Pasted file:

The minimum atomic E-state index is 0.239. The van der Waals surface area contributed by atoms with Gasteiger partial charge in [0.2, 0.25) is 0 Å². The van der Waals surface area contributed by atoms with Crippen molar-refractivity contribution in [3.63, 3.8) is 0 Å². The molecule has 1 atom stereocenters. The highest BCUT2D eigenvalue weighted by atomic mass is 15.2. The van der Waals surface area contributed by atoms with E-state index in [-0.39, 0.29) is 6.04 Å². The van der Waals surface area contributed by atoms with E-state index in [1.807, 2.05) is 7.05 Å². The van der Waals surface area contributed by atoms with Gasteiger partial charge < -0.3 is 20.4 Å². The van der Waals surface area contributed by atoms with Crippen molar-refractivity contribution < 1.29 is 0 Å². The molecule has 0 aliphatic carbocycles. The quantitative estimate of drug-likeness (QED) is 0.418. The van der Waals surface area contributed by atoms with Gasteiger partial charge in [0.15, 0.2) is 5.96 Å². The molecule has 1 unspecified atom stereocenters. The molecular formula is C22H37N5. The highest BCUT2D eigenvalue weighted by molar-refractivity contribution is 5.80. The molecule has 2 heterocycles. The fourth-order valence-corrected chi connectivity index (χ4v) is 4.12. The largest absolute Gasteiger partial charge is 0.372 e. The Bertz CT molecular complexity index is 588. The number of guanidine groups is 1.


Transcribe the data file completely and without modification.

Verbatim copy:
The minimum atomic E-state index is 0.239. The van der Waals surface area contributed by atoms with Gasteiger partial charge in [0.2, 0.25) is 0 Å². The van der Waals surface area contributed by atoms with Crippen molar-refractivity contribution in [3.63, 3.8) is 0 Å². The molecule has 1 atom stereocenters. The highest BCUT2D eigenvalue weighted by atomic mass is 15.2. The van der Waals surface area contributed by atoms with E-state index in [-0.39, 0.29) is 6.04 Å². The van der Waals surface area contributed by atoms with E-state index in [1.807, 2.05) is 7.05 Å². The van der Waals surface area contributed by atoms with Gasteiger partial charge < -0.3 is 20.4 Å². The van der Waals surface area contributed by atoms with Crippen molar-refractivity contribution < 1.29 is 0 Å². The molecule has 0 aliphatic carbocycles. The quantitative estimate of drug-likeness (QED) is 0.418. The van der Waals surface area contributed by atoms with Gasteiger partial charge in [0.15, 0.2) is 5.96 Å². The molecule has 1 unspecified atom stereocenters. The molecular formula is C22H37N5. The highest BCUT2D eigenvalue weighted by molar-refractivity contribution is 5.80. The molecule has 2 heterocycles. The fourth-order valence-corrected chi connectivity index (χ4v) is 4.12. The largest absolute Gasteiger partial charge is 0.372 e. The Bertz CT molecular complexity index is 588. The number of guanidine groups is 1.